First, after entry into the program, as indicated by start block 806, a temperature-sense signal indicative of temperature levels of the battery cells of a rechargeable power supply is applied to control circuitry, as indicated by block 812.

Next, and as indicated by decision block 818, a determination is made as to whether the sensed temperature level is within a desired temperature range. If the temperature level is beyond the desired range, the no branch is taken to block 812 and the process is repeated. If the temperature level is within the desired range, the yes branch is taken to block 824 whereat the transmitter switch is closed and operative power of a voltage level which tracks the voltage level of the battery cells of the rechargeable power supply is applied to the radiotelephone by the variable-level power source 306.

Then, and as indicated by block 830, the temperature-sense signal indicative of temperature levels of the battery cells of the rechargeable power supply applied to the control circuitry is again monitored.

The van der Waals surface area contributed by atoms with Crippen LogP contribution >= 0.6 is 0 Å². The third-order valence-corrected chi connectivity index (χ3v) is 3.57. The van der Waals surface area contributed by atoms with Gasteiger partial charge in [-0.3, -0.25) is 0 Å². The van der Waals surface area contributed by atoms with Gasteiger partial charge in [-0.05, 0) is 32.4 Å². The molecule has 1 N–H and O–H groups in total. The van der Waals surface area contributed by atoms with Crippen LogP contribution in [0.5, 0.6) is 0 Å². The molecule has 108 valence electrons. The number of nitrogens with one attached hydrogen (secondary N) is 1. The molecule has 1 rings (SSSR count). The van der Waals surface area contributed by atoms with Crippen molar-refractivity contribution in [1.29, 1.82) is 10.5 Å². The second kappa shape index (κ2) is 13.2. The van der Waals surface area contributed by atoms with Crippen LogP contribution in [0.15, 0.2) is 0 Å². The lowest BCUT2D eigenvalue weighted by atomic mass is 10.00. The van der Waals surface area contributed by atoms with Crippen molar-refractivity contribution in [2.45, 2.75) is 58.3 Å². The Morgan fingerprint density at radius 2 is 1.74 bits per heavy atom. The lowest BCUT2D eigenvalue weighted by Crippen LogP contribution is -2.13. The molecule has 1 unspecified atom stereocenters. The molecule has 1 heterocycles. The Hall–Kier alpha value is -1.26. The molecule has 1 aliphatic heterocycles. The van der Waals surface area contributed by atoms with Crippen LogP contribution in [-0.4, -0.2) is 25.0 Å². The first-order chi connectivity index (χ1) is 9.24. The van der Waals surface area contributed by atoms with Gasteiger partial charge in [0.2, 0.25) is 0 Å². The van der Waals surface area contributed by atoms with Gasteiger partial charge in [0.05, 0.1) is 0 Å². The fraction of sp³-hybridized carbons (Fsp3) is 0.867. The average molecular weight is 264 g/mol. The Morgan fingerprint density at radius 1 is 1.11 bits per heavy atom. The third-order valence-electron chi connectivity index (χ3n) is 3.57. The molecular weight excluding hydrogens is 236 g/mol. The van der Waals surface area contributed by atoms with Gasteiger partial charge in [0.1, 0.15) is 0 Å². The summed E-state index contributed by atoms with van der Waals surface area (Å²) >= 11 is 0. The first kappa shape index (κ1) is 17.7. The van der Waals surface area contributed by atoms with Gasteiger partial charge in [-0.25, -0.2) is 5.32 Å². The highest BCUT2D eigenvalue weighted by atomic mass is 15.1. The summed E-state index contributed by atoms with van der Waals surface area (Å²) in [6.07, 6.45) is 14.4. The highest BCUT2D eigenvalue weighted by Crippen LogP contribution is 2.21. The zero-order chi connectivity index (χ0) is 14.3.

Next, and as indicated by block 836, a determination is made as to whether the sensed temperature level is still within the desired temperature range. If so, the yes branch is taken to block 830, and the process is repeated. Otherwise, the no branch is taken to block 842 whereat the switch is opened, and the operative power applied to the battery cells of the rechargeable power supply no longer track the voltage levels of the battery cells.

An interrupt branch, identified by reference numeral 850, is further shown in the Figure. The interrupt branch is executed whenever the radiotelephone activates the transmitter circuitry of block 396 in FIG. 3. The interrupt branch can be called at any time during the execution of blocks 806 to 842.

Then, as indicated by block 862, switch 206 is closed, applying operative power of a voltage level which tracks the voltage level of the battery cells of the rechargable power supply is applied to the radiotelephone by the variable-level power source 306.

Next, as indicated by block 868, the temperature of the rechargable power supply is stored in memory if the radiotelephone was in process of recharging the rechargable power supply. That is, if switch 206 was closed when the Interrupt branch was called, then store the temperature of the rechargable power supply.

A decision is made, as indicated by block 874, as to whether or not the transmitter circuitry of the radiotelephone is still enabled. If the transmitter circuitry is still enabled then the yes branch is taken, and block 874 is executed again. If the transmitter circuitry is no longer enabled, then the no branch is taken, and switch 206 is opened as indicated in block 880.